Since my “enlightenment” this past week in the presence of his Holiness the Dalai lama, I began to research who else his Holiness spends his time with. In this search, I can across the most amazing man and story. His name is Scott Neesom and his journey during his short 56 years is simply remarkable.
As a young man, Scott grew up in Australia and wasn’t much of a student, dropping out of school at 17. He ended up working in a movie theater and before long had climbed the corporate ladder to film promoter, then buyer and in a relatively short amount of time, was head of distribution for 20th Century Fox in Australia. Before he knew it, Scott was in Los Angeles, very successful and within seven years was the President of 20th Century Fox International.
Three years later, in 2003, Scott was on a five-week vacation in Cambodia, when he asked to be taken to Phmon Penh, the 18 acre garbage dump. Upon arriving, Neesom saw an incredible site which he describes as “an apocalypse” with over 1,000 children living and surviving from the trash and poverty beyond imagination.
“The moment I stepped there it was the single most impactful moment in my life. I was standing there facing into the abyss. The smell was almost visible.There’s this sudden moment when you realise it’s people – it’s children and they’re working. There were kids everywhere. In some cases, they’d been left there by parents that didn’t want them. They’d be going through the rubbish looking for recyclable, metals, plastic bottles making maybe 25 cents a day.”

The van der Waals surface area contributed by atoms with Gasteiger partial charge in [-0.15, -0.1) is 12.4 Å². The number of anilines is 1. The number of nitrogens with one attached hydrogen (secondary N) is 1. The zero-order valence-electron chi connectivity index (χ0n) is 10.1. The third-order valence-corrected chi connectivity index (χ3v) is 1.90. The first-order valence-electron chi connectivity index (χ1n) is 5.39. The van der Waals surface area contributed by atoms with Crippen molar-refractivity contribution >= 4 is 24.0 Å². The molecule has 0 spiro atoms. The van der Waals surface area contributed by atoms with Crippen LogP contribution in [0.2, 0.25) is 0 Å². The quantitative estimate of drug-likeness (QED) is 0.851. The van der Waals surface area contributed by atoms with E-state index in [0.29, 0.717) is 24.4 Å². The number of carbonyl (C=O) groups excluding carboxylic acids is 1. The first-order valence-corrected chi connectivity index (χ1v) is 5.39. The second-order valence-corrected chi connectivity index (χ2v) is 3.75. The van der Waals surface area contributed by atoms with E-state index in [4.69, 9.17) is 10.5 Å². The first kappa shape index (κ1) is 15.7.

Scott returned home a changed man and knew that he needed to do something. The following year, in 2004, he created the Cambodian Children’s Fund. He began the fund by quitting his seven-figure job and selling all of his possessions, cars, boats, homes and funneled them into saving these children.
What began more than a decade ago, as one man’s mission to save 87 children, has today cared for more than 2,000 students and 10,000 people annually providing to entire families and communities in crisis. Scott recently met the Dalai Lama, who told him, “Karma means action. Real impact comes from action, not just thinking.” If there is one thing Scott Neesom’s life is about, it is action and karma.
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